MTCT-Plus Data Management Center

Dates: 2011

Countries: Cameroon, Cote d'Ivoire, Kenya, Mozambique, Rwanda, South Africa, Thailand, Uganda, Zambia

Client(s): Columbia University

Services: Technical Assistance, Applied Technology, Monitoring, Evaluation, and Research

Technical Expertise: HIV, Applied Technology, Research, Monitoring, and Evaluation

JSI's clinical data management and quality assurance experience is internationally recognized. For five years, JSI was contracted as the Data Management Center for the Mother-to-Child Transmission Plus (MTCT-Plus) Initiative, developed in response to the UN Secretary General's Call to Action. Managed by the Mailman School of Public Health at Columbia University (the Secretariat), the center served demonstration sites in 8 countries in Africa and Asia and as such handles data related to the care of over 9,300 patients in 18 clinical facilities in Cameroon, Cote d'Ivoire, Kenya, Mozambique, Rwanda, South Africa, Uganda, Zambia and Thailand.

The clinical care paradigm for this initiative was family-centered and holistic, addressing the stigma and physical and mental health needs of HIV+ women and their family members, in addition to the distribution of anti-retroviral medications.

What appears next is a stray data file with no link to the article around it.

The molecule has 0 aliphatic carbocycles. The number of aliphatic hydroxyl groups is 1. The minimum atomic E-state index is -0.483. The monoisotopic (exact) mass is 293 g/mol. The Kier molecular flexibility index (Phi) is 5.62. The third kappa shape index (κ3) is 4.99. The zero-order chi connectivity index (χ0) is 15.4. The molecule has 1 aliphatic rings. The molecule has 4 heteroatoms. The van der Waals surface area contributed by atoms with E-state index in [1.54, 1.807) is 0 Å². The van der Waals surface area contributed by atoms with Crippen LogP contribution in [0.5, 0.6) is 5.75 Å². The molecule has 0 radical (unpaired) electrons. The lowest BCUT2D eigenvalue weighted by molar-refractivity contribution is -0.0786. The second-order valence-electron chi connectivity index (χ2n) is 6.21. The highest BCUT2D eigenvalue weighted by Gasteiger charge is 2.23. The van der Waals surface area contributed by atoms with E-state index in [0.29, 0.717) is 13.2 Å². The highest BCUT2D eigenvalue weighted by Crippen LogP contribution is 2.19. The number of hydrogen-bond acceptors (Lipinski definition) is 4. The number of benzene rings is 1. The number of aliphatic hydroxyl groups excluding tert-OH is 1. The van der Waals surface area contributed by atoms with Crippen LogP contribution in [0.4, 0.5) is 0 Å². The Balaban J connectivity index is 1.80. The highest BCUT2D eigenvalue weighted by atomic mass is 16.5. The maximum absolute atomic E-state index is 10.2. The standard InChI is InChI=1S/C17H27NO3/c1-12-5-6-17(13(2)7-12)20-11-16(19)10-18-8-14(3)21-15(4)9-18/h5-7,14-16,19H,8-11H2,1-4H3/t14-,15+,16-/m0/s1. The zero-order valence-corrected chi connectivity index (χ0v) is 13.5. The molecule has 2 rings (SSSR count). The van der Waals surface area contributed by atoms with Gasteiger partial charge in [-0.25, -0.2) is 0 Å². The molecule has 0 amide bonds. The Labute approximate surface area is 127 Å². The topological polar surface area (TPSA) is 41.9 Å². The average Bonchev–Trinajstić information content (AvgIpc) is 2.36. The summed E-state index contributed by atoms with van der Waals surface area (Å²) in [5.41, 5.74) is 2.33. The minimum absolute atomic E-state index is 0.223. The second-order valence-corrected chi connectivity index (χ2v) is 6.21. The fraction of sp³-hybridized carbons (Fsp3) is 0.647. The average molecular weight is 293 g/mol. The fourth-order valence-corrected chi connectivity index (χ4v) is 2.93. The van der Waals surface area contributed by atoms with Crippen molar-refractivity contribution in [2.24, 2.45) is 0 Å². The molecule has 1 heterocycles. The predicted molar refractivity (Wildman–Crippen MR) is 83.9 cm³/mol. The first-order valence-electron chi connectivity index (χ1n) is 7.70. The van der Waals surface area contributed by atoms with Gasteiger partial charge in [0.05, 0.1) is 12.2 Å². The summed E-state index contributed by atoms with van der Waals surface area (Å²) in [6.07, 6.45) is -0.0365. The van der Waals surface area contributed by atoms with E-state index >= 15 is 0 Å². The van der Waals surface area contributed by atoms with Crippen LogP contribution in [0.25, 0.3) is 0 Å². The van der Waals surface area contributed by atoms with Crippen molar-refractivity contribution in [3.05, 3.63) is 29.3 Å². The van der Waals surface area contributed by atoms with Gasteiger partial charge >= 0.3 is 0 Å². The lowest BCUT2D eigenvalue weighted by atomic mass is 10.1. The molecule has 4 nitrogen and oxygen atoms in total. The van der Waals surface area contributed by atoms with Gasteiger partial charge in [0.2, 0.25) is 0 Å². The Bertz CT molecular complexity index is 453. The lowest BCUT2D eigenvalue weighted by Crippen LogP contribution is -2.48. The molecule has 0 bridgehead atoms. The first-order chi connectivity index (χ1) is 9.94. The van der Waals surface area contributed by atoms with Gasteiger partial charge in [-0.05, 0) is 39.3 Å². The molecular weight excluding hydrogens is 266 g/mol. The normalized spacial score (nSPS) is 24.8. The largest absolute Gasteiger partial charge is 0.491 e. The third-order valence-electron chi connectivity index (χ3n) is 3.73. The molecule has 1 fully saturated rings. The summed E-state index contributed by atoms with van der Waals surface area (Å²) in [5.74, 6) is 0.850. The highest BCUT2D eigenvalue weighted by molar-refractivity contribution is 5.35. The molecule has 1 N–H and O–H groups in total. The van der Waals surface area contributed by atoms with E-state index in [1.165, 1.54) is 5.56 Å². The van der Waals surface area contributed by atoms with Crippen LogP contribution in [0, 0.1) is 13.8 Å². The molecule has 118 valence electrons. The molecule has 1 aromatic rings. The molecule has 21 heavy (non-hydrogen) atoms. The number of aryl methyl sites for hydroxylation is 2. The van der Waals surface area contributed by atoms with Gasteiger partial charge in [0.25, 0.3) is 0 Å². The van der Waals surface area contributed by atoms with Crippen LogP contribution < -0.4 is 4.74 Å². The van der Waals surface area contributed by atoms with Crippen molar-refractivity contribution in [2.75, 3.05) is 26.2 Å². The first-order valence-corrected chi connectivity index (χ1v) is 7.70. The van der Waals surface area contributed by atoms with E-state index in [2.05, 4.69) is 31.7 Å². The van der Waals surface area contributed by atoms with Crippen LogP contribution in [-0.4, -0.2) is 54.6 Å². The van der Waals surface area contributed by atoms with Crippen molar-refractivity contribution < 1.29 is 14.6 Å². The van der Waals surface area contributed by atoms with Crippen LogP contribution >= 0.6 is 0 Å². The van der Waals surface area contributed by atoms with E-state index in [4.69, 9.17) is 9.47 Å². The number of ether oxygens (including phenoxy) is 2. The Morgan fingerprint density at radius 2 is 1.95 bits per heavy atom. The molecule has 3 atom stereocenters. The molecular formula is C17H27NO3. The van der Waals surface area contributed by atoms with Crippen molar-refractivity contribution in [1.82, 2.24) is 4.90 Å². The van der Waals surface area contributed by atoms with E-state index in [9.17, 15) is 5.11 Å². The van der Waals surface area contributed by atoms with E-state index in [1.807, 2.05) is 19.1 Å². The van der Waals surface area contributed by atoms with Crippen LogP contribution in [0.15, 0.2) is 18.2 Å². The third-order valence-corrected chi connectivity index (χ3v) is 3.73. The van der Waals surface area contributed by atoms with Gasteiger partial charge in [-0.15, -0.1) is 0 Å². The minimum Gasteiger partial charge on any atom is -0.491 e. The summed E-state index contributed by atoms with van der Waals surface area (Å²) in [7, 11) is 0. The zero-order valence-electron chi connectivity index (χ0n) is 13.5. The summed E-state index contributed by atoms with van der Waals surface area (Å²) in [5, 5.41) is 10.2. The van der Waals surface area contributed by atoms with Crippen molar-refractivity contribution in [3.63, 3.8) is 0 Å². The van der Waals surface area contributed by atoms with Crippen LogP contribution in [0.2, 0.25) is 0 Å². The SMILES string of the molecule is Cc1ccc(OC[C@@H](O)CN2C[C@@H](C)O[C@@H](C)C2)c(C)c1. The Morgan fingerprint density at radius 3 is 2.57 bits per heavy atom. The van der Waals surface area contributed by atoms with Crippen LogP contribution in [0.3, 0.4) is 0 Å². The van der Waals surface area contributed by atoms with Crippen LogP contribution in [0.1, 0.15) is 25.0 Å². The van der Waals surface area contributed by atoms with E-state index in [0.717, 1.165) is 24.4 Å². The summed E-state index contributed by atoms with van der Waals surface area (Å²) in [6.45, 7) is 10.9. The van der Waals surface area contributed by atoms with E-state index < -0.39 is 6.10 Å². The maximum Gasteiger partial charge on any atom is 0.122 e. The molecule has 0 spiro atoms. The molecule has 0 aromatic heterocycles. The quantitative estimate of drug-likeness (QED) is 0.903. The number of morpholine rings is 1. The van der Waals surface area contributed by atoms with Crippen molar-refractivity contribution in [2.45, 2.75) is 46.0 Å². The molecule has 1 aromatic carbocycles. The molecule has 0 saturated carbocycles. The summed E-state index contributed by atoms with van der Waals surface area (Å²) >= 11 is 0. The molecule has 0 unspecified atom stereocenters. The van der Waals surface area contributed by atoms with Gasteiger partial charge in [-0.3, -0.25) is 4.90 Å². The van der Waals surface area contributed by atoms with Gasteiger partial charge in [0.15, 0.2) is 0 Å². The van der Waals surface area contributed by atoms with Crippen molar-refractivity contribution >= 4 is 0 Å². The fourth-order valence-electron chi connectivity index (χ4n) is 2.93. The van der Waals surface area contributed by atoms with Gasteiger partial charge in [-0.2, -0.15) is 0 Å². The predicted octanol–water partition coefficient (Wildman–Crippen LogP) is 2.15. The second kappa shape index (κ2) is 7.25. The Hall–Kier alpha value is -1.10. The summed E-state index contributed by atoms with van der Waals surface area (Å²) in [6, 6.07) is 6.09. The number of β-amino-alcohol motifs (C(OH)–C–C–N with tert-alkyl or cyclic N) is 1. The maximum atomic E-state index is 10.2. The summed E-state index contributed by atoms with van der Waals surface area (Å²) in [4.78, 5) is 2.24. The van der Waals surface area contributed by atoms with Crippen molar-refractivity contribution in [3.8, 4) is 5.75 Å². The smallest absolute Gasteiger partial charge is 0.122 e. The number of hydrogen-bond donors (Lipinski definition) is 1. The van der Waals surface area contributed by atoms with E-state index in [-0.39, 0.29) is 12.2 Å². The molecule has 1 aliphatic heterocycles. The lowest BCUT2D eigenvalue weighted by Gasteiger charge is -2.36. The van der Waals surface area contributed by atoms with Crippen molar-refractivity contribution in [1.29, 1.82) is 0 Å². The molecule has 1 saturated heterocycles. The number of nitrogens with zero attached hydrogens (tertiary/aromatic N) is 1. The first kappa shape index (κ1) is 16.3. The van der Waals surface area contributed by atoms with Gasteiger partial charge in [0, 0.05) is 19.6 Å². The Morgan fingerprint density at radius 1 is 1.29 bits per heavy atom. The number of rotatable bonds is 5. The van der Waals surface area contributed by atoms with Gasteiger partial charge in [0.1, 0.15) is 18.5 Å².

JSI operated the programs Data Management Center for the Secretariat, helping sites manage and automate their medical record system for MTCT-Plus patients. Seven sites began record keeping on paper forms (in a variety of languages), which were processed at JSI into electronic format; at the conclusion of the project, 14 sites were using an Access database developed by JSI. The database also had an appointment tracking system built into it. Each month, JSI's DMC staff worked with sites to resolve discrepancies in their data - providing collaborative training/technical assistance in data entry, records management, and the clinical protocol in the process. Each month, the DMC returned clean data files to each site and to the Secretariat and also produced quality/performance indicators to help staff ensure all patients were being adequately managed. Some of the key performance indicators were: (a) the number and percent of patients who had not been to clinic or had missed appointments for over 3 (6) months; (b) the number and percent of patients who had had ARV regimen changes; (c) the number and percent of patients who were eligible for opportunistic infection prophylaxis but were not currently receiving it.